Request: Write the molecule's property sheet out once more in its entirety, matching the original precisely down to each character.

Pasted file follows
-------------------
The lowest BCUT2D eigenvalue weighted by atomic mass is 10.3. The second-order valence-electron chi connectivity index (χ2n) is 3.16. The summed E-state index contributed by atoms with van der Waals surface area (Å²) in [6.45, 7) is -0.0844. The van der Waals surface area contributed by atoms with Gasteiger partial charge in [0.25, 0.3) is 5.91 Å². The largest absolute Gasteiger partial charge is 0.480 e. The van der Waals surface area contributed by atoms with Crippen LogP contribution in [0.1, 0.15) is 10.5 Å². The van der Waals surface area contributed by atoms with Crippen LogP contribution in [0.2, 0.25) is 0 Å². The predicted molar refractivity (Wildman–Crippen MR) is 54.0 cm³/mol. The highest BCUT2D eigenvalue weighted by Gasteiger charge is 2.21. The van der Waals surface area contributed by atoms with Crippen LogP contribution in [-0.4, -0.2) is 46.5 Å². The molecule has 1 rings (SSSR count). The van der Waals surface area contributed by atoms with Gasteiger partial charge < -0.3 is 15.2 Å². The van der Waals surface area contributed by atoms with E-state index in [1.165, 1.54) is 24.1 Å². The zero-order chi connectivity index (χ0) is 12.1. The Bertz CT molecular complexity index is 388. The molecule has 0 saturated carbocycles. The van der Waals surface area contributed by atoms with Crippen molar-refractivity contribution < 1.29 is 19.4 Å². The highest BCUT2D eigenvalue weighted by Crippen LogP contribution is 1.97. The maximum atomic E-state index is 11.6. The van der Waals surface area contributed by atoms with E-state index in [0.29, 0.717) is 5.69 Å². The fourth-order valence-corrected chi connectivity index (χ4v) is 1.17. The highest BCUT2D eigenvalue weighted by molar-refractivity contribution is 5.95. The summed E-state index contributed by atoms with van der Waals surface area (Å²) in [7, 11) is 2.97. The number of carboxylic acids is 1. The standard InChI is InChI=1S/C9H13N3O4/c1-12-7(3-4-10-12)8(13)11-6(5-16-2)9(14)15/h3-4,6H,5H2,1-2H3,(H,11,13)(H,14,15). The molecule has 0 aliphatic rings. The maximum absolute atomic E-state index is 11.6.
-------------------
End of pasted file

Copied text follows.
The lowest BCUT2D eigenvalue weighted by atomic mass is 10.3. The second-order valence-electron chi connectivity index (χ2n) is 3.16. The summed E-state index contributed by atoms with van der Waals surface area (Å²) in [6.45, 7) is -0.0844. The van der Waals surface area contributed by atoms with Gasteiger partial charge in [0.25, 0.3) is 5.91 Å². The largest absolute Gasteiger partial charge is 0.480 e. The van der Waals surface area contributed by atoms with Crippen LogP contribution in [0.1, 0.15) is 10.5 Å². The van der Waals surface area contributed by atoms with Crippen LogP contribution in [0.2, 0.25) is 0 Å². The predicted molar refractivity (Wildman–Crippen MR) is 54.0 cm³/mol. The highest BCUT2D eigenvalue weighted by Gasteiger charge is 2.21. The van der Waals surface area contributed by atoms with Crippen LogP contribution in [-0.4, -0.2) is 46.5 Å². The molecule has 1 rings (SSSR count). The van der Waals surface area contributed by atoms with Gasteiger partial charge < -0.3 is 15.2 Å². The van der Waals surface area contributed by atoms with E-state index in [1.165, 1.54) is 24.1 Å². The zero-order chi connectivity index (χ0) is 12.1. The Bertz CT molecular complexity index is 388. The molecule has 0 saturated carbocycles. The van der Waals surface area contributed by atoms with Crippen molar-refractivity contribution < 1.29 is 19.4 Å². The highest BCUT2D eigenvalue weighted by Crippen LogP contribution is 1.97. The maximum atomic E-state index is 11.6. The van der Waals surface area contributed by atoms with E-state index in [0.29, 0.717) is 5.69 Å². The fourth-order valence-corrected chi connectivity index (χ4v) is 1.17. The highest BCUT2D eigenvalue weighted by molar-refractivity contribution is 5.95. The summed E-state index contributed by atoms with van der Waals surface area (Å²) in [7, 11) is 2.97. The number of carboxylic acids is 1. The standard InChI is InChI=1S/C9H13N3O4/c1-12-7(3-4-10-12)8(13)11-6(5-16-2)9(14)15/h3-4,6H,5H2,1-2H3,(H,11,13)(H,14,15). The molecule has 0 aliphatic rings. The maximum absolute atomic E-state index is 11.6.